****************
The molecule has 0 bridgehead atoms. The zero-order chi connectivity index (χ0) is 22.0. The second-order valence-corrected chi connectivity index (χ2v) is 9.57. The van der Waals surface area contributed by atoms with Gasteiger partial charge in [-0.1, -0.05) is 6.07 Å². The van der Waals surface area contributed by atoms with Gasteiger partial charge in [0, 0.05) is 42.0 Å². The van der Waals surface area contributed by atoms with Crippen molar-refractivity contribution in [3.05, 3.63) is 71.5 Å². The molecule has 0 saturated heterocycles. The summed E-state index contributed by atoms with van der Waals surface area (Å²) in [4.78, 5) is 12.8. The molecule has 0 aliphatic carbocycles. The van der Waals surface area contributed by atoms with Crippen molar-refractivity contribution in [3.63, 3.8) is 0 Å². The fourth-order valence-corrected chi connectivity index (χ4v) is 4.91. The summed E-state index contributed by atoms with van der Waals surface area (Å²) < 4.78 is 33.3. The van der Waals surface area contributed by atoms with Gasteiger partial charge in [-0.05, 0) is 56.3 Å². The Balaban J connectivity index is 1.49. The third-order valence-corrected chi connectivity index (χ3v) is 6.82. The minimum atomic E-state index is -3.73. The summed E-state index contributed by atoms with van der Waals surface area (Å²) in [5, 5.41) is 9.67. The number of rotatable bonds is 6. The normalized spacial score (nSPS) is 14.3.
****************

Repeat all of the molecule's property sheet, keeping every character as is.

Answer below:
The molecule has 0 bridgehead atoms. The zero-order chi connectivity index (χ0) is 22.0. The second-order valence-corrected chi connectivity index (χ2v) is 9.57. The van der Waals surface area contributed by atoms with Gasteiger partial charge in [-0.1, -0.05) is 6.07 Å². The van der Waals surface area contributed by atoms with Gasteiger partial charge in [0, 0.05) is 42.0 Å². The van der Waals surface area contributed by atoms with Crippen molar-refractivity contribution in [3.05, 3.63) is 71.5 Å². The molecule has 0 saturated heterocycles. The summed E-state index contributed by atoms with van der Waals surface area (Å²) in [4.78, 5) is 12.8. The molecule has 0 aliphatic carbocycles. The van der Waals surface area contributed by atoms with Crippen molar-refractivity contribution in [3.63, 3.8) is 0 Å². The fourth-order valence-corrected chi connectivity index (χ4v) is 4.91. The summed E-state index contributed by atoms with van der Waals surface area (Å²) < 4.78 is 33.3. The van der Waals surface area contributed by atoms with Gasteiger partial charge in [-0.05, 0) is 56.3 Å². The Balaban J connectivity index is 1.49. The third-order valence-corrected chi connectivity index (χ3v) is 6.82. The minimum atomic E-state index is -3.73. The summed E-state index contributed by atoms with van der Waals surface area (Å²) in [5, 5.41) is 9.67. The number of rotatable bonds is 6. The normalized spacial score (nSPS) is 14.3.